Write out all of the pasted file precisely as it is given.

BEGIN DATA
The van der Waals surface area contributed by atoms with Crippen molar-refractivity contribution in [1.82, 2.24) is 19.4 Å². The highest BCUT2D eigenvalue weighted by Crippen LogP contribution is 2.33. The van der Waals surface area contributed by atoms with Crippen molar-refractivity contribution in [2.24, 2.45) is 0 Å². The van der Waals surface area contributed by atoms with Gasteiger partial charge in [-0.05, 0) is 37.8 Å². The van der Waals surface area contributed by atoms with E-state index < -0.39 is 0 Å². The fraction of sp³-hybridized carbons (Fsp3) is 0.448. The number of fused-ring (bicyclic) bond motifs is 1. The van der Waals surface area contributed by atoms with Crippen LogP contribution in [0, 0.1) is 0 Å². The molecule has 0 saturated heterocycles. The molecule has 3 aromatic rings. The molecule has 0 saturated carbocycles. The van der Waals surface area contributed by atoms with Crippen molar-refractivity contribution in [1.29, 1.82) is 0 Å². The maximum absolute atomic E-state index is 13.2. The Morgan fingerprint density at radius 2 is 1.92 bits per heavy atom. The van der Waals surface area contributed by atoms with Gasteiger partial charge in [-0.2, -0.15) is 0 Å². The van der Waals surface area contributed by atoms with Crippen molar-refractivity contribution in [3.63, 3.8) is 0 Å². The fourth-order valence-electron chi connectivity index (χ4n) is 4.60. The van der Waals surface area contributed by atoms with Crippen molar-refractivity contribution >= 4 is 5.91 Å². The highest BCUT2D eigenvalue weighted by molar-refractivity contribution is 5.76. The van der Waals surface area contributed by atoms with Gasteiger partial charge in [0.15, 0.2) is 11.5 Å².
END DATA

The van der Waals surface area contributed by atoms with Crippen molar-refractivity contribution in [1.82, 2.24) is 19.4 Å². The highest BCUT2D eigenvalue weighted by Crippen LogP contribution is 2.33. The van der Waals surface area contributed by atoms with Crippen molar-refractivity contribution in [2.24, 2.45) is 0 Å². The van der Waals surface area contributed by atoms with Gasteiger partial charge in [-0.05, 0) is 37.8 Å². The van der Waals surface area contributed by atoms with E-state index < -0.39 is 0 Å². The fraction of sp³-hybridized carbons (Fsp3) is 0.448. The number of fused-ring (bicyclic) bond motifs is 1. The van der Waals surface area contributed by atoms with Crippen LogP contribution in [0, 0.1) is 0 Å². The molecule has 0 saturated heterocycles. The molecule has 3 aromatic rings. The molecule has 0 saturated carbocycles. The van der Waals surface area contributed by atoms with Crippen molar-refractivity contribution in [1.29, 1.82) is 0 Å². The maximum absolute atomic E-state index is 13.2. The Morgan fingerprint density at radius 2 is 1.92 bits per heavy atom. The van der Waals surface area contributed by atoms with Gasteiger partial charge in [-0.2, -0.15) is 0 Å². The van der Waals surface area contributed by atoms with Crippen molar-refractivity contribution in [3.63, 3.8) is 0 Å². The fourth-order valence-electron chi connectivity index (χ4n) is 4.60. The van der Waals surface area contributed by atoms with Crippen molar-refractivity contribution >= 4 is 5.91 Å². The highest BCUT2D eigenvalue weighted by molar-refractivity contribution is 5.76. The van der Waals surface area contributed by atoms with Gasteiger partial charge in [0.15, 0.2) is 11.5 Å².